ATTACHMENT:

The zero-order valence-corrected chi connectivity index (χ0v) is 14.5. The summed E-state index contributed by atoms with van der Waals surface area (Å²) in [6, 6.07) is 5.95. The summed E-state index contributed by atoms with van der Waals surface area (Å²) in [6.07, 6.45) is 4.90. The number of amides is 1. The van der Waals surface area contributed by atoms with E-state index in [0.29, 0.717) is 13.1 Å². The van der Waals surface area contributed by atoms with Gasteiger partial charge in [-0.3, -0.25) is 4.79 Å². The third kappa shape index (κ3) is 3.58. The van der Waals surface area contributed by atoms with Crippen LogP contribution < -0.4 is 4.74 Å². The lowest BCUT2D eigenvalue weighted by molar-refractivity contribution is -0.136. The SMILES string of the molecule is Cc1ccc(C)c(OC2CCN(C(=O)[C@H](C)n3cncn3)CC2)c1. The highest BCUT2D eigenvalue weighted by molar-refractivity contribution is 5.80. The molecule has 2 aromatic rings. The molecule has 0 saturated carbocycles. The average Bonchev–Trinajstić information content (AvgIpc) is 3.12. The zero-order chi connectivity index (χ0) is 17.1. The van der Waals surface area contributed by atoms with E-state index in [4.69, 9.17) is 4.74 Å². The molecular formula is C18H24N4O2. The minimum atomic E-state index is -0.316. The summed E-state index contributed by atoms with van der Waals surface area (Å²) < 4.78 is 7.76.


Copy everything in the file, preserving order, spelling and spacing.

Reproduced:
The zero-order valence-corrected chi connectivity index (χ0v) is 14.5. The summed E-state index contributed by atoms with van der Waals surface area (Å²) in [6, 6.07) is 5.95. The summed E-state index contributed by atoms with van der Waals surface area (Å²) in [6.07, 6.45) is 4.90. The number of amides is 1. The van der Waals surface area contributed by atoms with E-state index in [0.29, 0.717) is 13.1 Å². The van der Waals surface area contributed by atoms with Gasteiger partial charge in [-0.3, -0.25) is 4.79 Å². The third kappa shape index (κ3) is 3.58. The van der Waals surface area contributed by atoms with Crippen LogP contribution < -0.4 is 4.74 Å². The lowest BCUT2D eigenvalue weighted by molar-refractivity contribution is -0.136. The SMILES string of the molecule is Cc1ccc(C)c(OC2CCN(C(=O)[C@H](C)n3cncn3)CC2)c1. The highest BCUT2D eigenvalue weighted by molar-refractivity contribution is 5.80. The molecule has 2 aromatic rings. The molecule has 0 saturated carbocycles. The average Bonchev–Trinajstić information content (AvgIpc) is 3.12. The zero-order chi connectivity index (χ0) is 17.1. The van der Waals surface area contributed by atoms with E-state index in [4.69, 9.17) is 4.74 Å². The molecular formula is C18H24N4O2. The minimum atomic E-state index is -0.316. The summed E-state index contributed by atoms with van der Waals surface area (Å²) < 4.78 is 7.76.